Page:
4. In a meta-analysis of 15 double-blind, placebo-controlled trials with 219 participants, artificial food dyes were associated with a small increase in hyperactivity in children. Another meta-analysis, covering 20 studies with a combined total of 794 individuals, found a very small increase in ADHD symptoms, but only when rated by parents, not by teachers or other observers.
  5. In a Taiwanese study of over 10,000 births, maternal use of acetaminophen during pregnancy was associated with a 33% greater likelihood of ADHD in their children. Another study, examining 113,000 offspring from the Norwegian Mother and Child Cohort Study and the Norwegian Patient Registry, including 2246 with ADHD, found a dose-response relationship between maternal prenatal use of acetaminophen and ADHD.
  6. A nationwide study using the Danish national registers looked at 913,000 children born between 1997 and 2011. Prenatal exposure to the anti-epileptic drug valproate was associated with a 50% greater risk of ADHD. No associations were found for other anti-epileptic drugs.
  7. In a Norwegian registry study, 297 children with ADHD and 553 controls were randomly sampled from an eligible population of over 24,000. Children of mothers in the highest quintile of phthalate metabolite levels were three times more likely to have had ADHD as children compared with those in the bottom quintile, after adjusting for confounders, such as maternal age at delivery, sex of the child, maternal education, marital status, and prenatal maternal smoking.
  8. Organophosphate pesticides are potent neurotoxins. In a sample of 1139 children from the U.S. population, a tenfold increase in the organophosphate metabolite dimethyl alkylphosphate (DMAP) was associated with 55% increase in the probability of having ADHD. Children with detectable levels of the most- commonly detected DMAP metabolite were twice as likely to have ADHD compared with those with undetectable levels.
  9. A meta-analysis found no significant effect of two classes of air pollutants – particulate matter (six studies, over 51,000 persons) and nitrogen oxides (five studies, over 51,000 persons). A Taiwan-wide longitudinal cohort study geo-linking over 16,000 mother-infant pairs to levels of air pollutants found no association between small particulate matter levels, sulphur dioxide levels, or nitrogen dioxide levels during gestation and ADHD diagnoses in the first eight years of their offsprings’ lives. It did find 25% greater odds for having ADHD with exposures to nitric oxide, a common traffic pollutant.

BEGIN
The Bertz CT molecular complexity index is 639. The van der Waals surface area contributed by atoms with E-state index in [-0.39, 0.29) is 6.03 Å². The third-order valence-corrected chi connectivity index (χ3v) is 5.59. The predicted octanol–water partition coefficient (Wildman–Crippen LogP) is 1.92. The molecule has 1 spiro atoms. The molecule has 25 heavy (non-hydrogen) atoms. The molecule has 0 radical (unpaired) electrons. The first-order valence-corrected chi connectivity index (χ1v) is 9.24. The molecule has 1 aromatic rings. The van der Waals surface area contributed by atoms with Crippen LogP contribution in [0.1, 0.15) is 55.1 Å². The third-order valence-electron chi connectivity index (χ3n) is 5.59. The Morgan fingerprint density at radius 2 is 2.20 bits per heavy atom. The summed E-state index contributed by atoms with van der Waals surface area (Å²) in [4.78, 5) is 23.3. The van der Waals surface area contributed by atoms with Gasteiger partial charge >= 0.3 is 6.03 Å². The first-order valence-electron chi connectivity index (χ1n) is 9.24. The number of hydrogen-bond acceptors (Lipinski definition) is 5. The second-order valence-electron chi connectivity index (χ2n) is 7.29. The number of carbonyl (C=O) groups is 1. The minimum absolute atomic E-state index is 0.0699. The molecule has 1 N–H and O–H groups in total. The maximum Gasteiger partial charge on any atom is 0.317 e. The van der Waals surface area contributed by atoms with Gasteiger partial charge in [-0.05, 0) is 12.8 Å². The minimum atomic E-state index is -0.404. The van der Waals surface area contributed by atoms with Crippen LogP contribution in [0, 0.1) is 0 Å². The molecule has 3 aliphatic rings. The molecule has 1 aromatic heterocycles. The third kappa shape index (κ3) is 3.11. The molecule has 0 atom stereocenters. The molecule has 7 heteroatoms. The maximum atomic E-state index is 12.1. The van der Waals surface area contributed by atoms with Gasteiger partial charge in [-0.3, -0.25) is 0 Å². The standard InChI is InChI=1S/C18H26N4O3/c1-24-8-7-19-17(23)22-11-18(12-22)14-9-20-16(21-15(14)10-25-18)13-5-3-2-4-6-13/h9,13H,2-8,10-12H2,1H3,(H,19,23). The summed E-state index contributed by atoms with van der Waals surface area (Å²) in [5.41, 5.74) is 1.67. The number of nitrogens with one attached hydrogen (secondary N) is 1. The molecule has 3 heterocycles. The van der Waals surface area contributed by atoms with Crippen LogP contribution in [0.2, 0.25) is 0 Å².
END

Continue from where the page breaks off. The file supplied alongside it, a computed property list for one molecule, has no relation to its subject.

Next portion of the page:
10. A nationwide cohort study used the South Korean national health insurance registry to identify all 7200 hospital admissions of adolescents with a primary diagnosis of ADHD from 2013 to 2015, and daily readings of three air pollutants from 318 monitoring stations distributed across the country over the same period. It found that spikes in nitrogen dioxide, sulphur dioxide, and particulate matter were associated, respectively, with 47%, 27%, and 12% increases in ADHD related hospital admissions in succeeding days. There were no significant differences between male and female adolescents, or between older and younger adolescents.
  11. A meta-analysis of nine European population studies encompassing 4826 mother-child pairs examined the relationship between exposure to Perfluoroalkyl Substances (PFAS) via breast milk in infancy and development of ADHD. No associations were found with ADHD in offspring.
  12. A meta-analysis of seven studies encompassing a total of over 25,000 participants from six countries on three continents found no evidence of an association between sugar consumption and ADHD in youth.1 Two studies that looked exclusively at sugar-sweetened beverages reported an 80% increase in the odds of ADHD; however there was no way to evaluate publication bias or to conduct a proper meta-analysis.2
  13. After adjusting for age, sex, race/ethnicity, education level, family income to poverty ratio, and geographic region, youths with food allergies were found to be over 70% more likely to be diagnosed with ADHD than those without food allergies. After further mutual adjustment for other allergic conditions, they were still well over 40% more likely to be diagnosed with ADHD than their non-allergic peers.2

Environmental correlates: nutrient deficiencies

  1. A pair of meta-analyses found no difference in serum iron levels in youths with ADHD (six studies, 617 participants) but small-to- moderate reductions in serum ferritin, a protein that stores iron (ten studies, over 2100 participants). Another pair of meta-analyses likewise found no difference in serum iron levels (six studies, over 1700 participants) but small-to-moderate reductions in serum ferritin (12 studies, over 6000 participants).
  2. A meta-analysis of nine studies and 586 people found moderately lower overall blood levels of omega-3 PUFAs in ADHD than non- ADHD youth.
  3. A nationwide population-based case-control study using the Finnish national registers compared 1067 patients with ADHD born between 1998 and 1999 with 1067 matched controls. Lower maternal vitamin D levels were associated with a roughly 50% greater likelihood of ADHD in their children.
  4. Clinicians may wish to refer to the Saudi ADHD Clinical Practice Guidelines section on dietary guidance3.